Two young challengers for seats on the Oklahoma City Council forced veteran council members into runoffs in Tuesday's primary election.
John A. Pettis Jr., 30, trailed Ronald “Skip” Kelly but ran a solid second among six challengers in northeast Oklahoma City's Ward 7.
James Greiner, 31, led Gary Marrs by 21 votes in a three-way race in Ward 1 on the northwest side.
Voters will make their final choice April 2.
Kelly and Marrs raised tens of thousands of dollars for their races.
Their poorly funded challengers found support among voters, though — in Greiner's case by knocking on thousands of doors, in Pettis' case because of voters' concerns about Kelly's arrest last year on an accusation of drunken driving.
With 51 of 51 precincts reporting in Ward 7, Kelly had 962 votes, or 30.9 percent, to 806 votes, or 25.9 percent for Pettis.
With 37 of 37 precincts reporting in Ward 1, Greiner had 985 votes, or 39.2 percent, to 964 votes, or 38.3 percent for Marrs.
“We feel good where we are,” said Kelly, 63, who was first elected in 2007 and re-elected in 2009.
“Everybody said that's what it was going to be … a runoff between somebody and me,” he said. “We're still on top of the game and still have to go through the second stage of this.”
Rosalind Butler, 61, voted Tuesday afternoon at Oakdale Baptist Church at E Hefner and N Sooner roads in Ward 7.
Butler said Kelly had gotten her vote before, but this time she voted for John E. Bilbury III, a retired U.S. Army Reserve colonel.
Kelly “hasn't really done very much,” she said.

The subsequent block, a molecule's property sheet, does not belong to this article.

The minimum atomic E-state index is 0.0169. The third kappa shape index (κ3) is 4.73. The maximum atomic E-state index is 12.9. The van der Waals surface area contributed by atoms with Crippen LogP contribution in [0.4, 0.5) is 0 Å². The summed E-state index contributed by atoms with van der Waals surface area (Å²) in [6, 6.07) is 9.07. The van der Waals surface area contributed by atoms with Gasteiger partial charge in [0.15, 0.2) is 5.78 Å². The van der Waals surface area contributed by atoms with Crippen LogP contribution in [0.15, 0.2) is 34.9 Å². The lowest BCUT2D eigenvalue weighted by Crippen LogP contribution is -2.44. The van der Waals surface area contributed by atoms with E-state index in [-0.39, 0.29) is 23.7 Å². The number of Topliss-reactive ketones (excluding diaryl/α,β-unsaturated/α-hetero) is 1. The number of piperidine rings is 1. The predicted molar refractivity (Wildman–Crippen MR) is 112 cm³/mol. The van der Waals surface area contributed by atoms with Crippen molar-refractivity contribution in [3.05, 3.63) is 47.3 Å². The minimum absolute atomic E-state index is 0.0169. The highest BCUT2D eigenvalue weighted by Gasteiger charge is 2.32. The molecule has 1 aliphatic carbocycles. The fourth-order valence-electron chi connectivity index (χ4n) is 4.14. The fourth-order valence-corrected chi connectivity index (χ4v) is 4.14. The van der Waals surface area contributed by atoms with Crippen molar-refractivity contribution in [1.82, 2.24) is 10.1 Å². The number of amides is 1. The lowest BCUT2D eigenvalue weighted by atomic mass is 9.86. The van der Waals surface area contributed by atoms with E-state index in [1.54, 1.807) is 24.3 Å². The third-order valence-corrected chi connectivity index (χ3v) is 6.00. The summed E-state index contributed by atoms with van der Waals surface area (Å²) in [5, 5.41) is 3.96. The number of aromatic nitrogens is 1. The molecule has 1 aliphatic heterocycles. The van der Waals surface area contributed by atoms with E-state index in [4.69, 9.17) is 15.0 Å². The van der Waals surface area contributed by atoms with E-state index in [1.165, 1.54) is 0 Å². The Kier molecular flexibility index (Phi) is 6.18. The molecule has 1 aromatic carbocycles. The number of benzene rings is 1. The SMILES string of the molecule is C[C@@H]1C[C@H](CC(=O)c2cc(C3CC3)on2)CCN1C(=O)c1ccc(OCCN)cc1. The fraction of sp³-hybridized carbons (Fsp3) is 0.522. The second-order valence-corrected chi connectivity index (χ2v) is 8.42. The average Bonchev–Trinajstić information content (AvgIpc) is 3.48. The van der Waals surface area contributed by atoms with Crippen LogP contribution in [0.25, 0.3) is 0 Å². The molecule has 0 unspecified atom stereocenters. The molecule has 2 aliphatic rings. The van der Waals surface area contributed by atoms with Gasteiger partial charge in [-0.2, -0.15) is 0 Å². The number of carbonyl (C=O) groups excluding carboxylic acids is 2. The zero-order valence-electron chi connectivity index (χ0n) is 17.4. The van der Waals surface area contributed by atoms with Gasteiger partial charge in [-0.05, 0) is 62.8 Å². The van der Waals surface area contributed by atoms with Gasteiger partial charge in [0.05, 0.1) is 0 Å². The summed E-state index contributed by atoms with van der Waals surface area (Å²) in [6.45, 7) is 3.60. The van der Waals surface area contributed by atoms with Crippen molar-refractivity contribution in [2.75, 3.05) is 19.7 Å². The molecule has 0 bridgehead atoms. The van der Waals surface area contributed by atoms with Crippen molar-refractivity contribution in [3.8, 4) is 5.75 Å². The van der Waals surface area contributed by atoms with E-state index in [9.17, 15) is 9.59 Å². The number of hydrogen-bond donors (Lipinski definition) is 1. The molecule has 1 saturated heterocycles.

Butler said Kelly never came around when her nearby neighborhood had meetings to organize its response to a wildfire that burned dozens of homes in 2011.
Kelly's second arrest since 2009 on drunken driving accusations figured into her vote, she said.
“One is bad enough, but twice is too much, and three times you're out,” she said.
Kelly, was arrested Jan. 20, 2012, after police found him in his crashed car near NW 63 and Western Avenue. He previously had completed a deferred sentence from a 2009 misdemeanor DUI case.
Kelly's case is on hold pending an appellate ruling on what cases become automatic felonies.
Vincent Harmon, 51, who voted at Wildewood Baptist Church on NE 63 Street, went with Kelly, calling him a “stand-up person.”
“He's a veteran and knows how to work with other people,” Harmon said.
Kelly reported raising nearly $29,000 for the race; Pettis said he had $5,250.
Pettis tied tax incentives for developers to jobs, saying economic development subsidies for northeast Oklahoma City should include requirements that businesses hire from within the ward.
Job training, street and sidewalk repairs, and transit system improvements ranked high on the list of concerns voiced by residents, he said.
Marrs, 66, was first elected to the council in 2004 and re-elected in 2005 and 2009.
He is a former Oklahoma City fire chief and a Vietnam-era Air Force veteran.
He said the most effective thing a council member can do is strike a balance between promoting economic development and meeting neighborhood needs for such things as street maintenance and public safety.
Marrs reported having nearly $63,500 on hand a little more than a week before the election.
Greiner reported raising about $4,700 but said he knocked on 2,900 doors.
“They saw that I was willing to get out and meet them face to face and hear their concerns,” he said.
Active in his church and neighborhood association, he is a graphic design team leader at Hobby Lobby. Roads and public safety topped the list of voters' concerns, he said.
Marrs and Pettis couldn't be reached for comment Tuesday night.
Council members Larry McAtee in Ward 3 and Pete White in Ward 4 were unopposed in Tuesday's primary and will serve new four-year terms.